The United Arab Emirates has been trying to meddle in American politics for decades — even going so far as to employ former US intelligence officials to surveil American leaders, a new report claims.
The Persian Gulf nation has been exploiting vulnerabilities in American governance through legal and illegal avenues in an effort to push the US toward policies that benefit the UAE, three people who read a classified National Intelligence Council report told the Washington Post.
Such vulnerabilities include “reliance on campaign contributions, susceptibility to powerful lobbying firms and lax enforcement of disclosure laws intended to guard against interference by foreign governments,” the report said.
Some of the UAE’s manipulative operations are known to national security professionals, while other attempts more closely resemble espionage, the Washington Post said.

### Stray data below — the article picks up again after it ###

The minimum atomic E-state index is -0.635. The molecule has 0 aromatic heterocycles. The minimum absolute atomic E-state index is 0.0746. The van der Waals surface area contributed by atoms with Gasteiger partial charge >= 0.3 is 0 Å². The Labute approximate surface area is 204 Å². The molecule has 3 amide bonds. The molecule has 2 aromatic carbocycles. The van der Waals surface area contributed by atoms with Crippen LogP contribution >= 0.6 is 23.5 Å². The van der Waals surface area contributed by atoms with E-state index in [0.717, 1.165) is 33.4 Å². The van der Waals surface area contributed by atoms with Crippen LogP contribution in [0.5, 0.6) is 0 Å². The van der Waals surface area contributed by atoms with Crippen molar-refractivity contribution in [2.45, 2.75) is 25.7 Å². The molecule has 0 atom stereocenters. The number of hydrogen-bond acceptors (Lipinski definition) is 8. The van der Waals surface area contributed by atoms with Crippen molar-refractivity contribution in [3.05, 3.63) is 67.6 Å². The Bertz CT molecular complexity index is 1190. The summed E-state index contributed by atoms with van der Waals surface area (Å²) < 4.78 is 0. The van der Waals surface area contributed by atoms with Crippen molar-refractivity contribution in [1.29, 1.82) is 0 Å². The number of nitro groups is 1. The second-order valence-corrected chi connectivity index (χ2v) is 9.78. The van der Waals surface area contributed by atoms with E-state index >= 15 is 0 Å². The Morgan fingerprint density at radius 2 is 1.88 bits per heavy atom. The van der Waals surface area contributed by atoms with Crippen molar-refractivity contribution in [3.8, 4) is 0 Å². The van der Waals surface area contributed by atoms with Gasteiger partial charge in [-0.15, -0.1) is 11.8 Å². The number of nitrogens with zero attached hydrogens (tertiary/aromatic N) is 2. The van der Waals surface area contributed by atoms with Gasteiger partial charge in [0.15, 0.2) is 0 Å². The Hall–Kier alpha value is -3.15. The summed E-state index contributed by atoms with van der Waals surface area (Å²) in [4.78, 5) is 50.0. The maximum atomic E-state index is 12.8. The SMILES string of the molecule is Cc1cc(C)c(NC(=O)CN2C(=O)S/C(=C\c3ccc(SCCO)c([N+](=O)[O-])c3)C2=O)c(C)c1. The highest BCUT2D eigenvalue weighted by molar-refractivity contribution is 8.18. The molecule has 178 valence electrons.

The alleged meddling has spanned multiple presidential administrations, according to the report.
The three individuals did not provide a copy of the report to the newspaper.
The UAE allegedly hired three former US intelligence and military officials to help the Arab nation surveil “dissidents, politicians, journalists and US companies” by breaking into computers in the US and other counties.
The men admitted to giving the UAE advanced hacking technology in federal court last year, the Washington Post reported. They gave up their security clearance and paid about $1.7 million to resolve criminal charges, but were not given prison time.
Tom Barrack, a Donald Trump ally, was accused of conspiring with the UAE and providing inside information on the administration in a similar fashion. He was found not guilty last week.
The US and UAE have a friendly, but tense relationship that has been increasingly strained since Russia’s invasion of Ukraine.
The UAE has seemingly sided with Russia by drastically cutting oil production, prompting Democrats to propose withdrawing troops from the nation, as well as Saudi Arabia.
Yousef Al Otaiba, the UAE’s ambassador to Washington, told the Washington Post he is “proud of the UAE’s influence and good standing in the US.”